'* * * usury laws are enacted for the protection of needy borrowers against the oppressive exactions of money lenders and the defense of usury is purely personal to the debtor and those in privity with him and they alone may avail themselves of it, or waive it and ratify the contract in which it appears.'

See also Certified Motors, Inc. v. Nolan Loan Co., D.C.Mun.App., 122 A.2d 227, where the seller-assignor of a conditional sales contract and note was sued, as here, [88 Ariz. 230] by his assignee and claimed that the face amount of the note included unearned charges and costs which are not recoverable by judgment in favor of the assignee. In rejecting this contention the court stated that the seller-assignor

'having sold a note purporting to represent the balance of the purchase price, is in no position to say that the note in fact represented something else.' 122 A.2d at page 229.

We come next to the question of the effect of Wurlitzer's agreements with Stevenson on Maestro's (and, consequently, Cacioppo's) obligation to Wurlitzer. The record shows that Wurlitzer, first, extended the time by which Stevenson was obligated to make payment on the notes and, subsequently, released Stevenson from all liability thereon. It is not disputed that such conduct on the part of Wurlitzer would, in the absence of the special consents of or waivers by Maestro, effectively release Maestro as endorser and guarantor. See A.R.S. §§ 44-520, 44-524, 44-525.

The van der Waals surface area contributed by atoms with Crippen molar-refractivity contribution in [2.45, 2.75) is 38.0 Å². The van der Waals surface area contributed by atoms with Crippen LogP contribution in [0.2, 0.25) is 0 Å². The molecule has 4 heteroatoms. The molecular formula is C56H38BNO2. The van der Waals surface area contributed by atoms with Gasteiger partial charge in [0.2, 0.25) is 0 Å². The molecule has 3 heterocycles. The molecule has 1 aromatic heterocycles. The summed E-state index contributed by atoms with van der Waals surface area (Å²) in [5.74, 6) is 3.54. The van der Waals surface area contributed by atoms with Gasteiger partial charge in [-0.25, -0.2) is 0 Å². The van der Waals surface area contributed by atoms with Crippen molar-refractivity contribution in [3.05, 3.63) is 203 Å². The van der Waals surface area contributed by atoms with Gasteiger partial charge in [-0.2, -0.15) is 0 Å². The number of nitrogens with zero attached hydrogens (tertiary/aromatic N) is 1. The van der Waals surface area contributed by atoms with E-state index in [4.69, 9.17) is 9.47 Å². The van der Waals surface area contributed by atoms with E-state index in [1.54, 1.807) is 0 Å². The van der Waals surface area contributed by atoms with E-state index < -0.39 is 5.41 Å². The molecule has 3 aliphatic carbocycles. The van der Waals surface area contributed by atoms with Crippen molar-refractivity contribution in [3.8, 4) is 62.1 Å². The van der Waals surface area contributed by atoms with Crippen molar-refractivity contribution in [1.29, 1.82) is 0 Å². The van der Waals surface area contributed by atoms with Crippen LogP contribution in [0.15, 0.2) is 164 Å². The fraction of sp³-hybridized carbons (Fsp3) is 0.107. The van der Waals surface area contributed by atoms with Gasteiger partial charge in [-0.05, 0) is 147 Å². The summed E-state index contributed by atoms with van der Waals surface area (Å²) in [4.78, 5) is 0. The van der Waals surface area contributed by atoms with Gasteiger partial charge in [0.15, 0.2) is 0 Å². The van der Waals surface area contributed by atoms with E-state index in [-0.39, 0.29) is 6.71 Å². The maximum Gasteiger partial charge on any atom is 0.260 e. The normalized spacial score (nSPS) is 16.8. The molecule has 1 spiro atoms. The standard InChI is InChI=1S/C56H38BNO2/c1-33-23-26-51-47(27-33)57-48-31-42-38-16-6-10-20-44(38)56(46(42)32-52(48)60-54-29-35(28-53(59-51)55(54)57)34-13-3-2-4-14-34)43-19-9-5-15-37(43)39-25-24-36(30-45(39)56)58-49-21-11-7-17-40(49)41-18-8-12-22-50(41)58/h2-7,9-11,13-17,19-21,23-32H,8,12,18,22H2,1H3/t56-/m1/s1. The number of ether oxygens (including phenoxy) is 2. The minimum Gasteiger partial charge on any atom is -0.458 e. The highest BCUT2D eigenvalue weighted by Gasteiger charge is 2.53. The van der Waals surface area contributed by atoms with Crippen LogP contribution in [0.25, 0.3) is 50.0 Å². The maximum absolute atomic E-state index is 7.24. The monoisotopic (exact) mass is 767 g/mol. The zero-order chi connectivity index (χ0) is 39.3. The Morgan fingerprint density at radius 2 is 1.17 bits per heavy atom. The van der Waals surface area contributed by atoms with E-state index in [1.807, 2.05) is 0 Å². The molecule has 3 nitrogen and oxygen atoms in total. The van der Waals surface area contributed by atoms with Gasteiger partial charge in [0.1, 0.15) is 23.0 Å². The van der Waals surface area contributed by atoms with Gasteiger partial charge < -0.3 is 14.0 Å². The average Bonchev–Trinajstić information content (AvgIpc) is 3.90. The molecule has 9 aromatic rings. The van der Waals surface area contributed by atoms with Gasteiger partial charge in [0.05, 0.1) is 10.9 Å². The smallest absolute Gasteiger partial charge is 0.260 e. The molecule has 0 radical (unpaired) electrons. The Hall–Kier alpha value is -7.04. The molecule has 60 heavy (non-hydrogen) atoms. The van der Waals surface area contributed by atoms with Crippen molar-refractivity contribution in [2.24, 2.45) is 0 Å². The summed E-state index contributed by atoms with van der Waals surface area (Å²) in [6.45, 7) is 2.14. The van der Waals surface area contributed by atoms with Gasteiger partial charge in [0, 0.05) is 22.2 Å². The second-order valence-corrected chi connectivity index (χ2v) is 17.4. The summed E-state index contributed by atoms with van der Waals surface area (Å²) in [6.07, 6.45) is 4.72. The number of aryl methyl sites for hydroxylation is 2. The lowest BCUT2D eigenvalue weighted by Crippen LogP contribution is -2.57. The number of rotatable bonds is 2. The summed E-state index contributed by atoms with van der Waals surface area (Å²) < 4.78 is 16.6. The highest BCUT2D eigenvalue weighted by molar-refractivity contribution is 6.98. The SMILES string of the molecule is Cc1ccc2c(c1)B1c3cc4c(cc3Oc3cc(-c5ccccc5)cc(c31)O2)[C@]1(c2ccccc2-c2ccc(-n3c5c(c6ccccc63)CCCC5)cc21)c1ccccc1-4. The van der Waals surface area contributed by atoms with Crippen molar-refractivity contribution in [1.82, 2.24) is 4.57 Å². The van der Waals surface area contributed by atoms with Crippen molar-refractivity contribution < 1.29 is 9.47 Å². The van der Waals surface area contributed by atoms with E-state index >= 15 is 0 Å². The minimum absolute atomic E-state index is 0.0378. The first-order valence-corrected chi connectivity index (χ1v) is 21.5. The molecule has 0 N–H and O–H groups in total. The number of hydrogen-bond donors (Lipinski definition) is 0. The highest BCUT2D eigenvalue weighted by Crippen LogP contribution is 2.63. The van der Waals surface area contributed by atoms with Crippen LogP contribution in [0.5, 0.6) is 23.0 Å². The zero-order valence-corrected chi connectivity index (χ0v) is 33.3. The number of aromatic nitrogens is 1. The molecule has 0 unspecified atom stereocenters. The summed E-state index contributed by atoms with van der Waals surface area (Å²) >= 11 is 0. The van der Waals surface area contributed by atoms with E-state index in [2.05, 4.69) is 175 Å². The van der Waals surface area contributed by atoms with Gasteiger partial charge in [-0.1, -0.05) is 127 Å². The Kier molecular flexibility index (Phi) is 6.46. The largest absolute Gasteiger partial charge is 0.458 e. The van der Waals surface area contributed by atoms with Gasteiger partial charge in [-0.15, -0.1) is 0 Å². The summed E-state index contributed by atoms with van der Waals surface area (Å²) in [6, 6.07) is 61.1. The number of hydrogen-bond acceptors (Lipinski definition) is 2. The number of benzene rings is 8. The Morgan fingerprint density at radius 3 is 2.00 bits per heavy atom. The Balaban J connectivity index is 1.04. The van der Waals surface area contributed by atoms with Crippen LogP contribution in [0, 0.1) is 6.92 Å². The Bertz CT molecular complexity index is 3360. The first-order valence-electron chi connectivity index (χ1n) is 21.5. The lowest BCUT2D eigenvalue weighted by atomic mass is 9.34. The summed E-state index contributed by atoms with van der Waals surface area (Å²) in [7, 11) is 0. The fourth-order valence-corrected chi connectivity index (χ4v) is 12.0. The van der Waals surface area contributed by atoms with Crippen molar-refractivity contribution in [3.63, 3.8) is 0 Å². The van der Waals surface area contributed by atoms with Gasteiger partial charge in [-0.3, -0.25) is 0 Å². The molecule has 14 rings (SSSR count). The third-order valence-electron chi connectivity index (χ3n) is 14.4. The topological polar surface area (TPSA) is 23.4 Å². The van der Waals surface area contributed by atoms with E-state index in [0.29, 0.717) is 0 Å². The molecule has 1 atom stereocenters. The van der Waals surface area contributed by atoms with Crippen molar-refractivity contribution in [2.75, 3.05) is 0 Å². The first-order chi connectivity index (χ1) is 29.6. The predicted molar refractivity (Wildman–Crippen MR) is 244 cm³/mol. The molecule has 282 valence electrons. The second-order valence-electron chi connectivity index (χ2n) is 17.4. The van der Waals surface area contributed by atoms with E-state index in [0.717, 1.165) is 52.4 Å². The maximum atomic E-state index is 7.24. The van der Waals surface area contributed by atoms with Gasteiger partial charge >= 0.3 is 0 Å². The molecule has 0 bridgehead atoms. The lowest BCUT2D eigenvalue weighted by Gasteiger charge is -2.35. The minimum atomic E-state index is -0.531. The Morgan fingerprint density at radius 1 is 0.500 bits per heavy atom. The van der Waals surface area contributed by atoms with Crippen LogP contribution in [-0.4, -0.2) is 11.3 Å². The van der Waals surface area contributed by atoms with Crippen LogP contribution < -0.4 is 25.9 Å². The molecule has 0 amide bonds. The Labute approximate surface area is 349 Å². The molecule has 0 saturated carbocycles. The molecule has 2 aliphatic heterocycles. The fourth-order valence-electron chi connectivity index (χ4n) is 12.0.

Here, however, Maestro not only waived presentment, demand, protests and notices thereof, but also agreed to be liable on the notes even if Wurlitzer did 'compound or release any right against' the maker or did 'grant extension(s) of time to the maker(s),' and agreed to be liable as guarantor of the conditional sales contracts even if Wurlitzer did 'release any and all rights against, enter into consolidating contracts with, and grant extensions of time of payments to the buyer.' Such provisions are not claimed to be invalid, and are proper. See Britton, Bills and Notes, §§ 291, 293; 7 Am.Jur., Bills and Notes, § 195.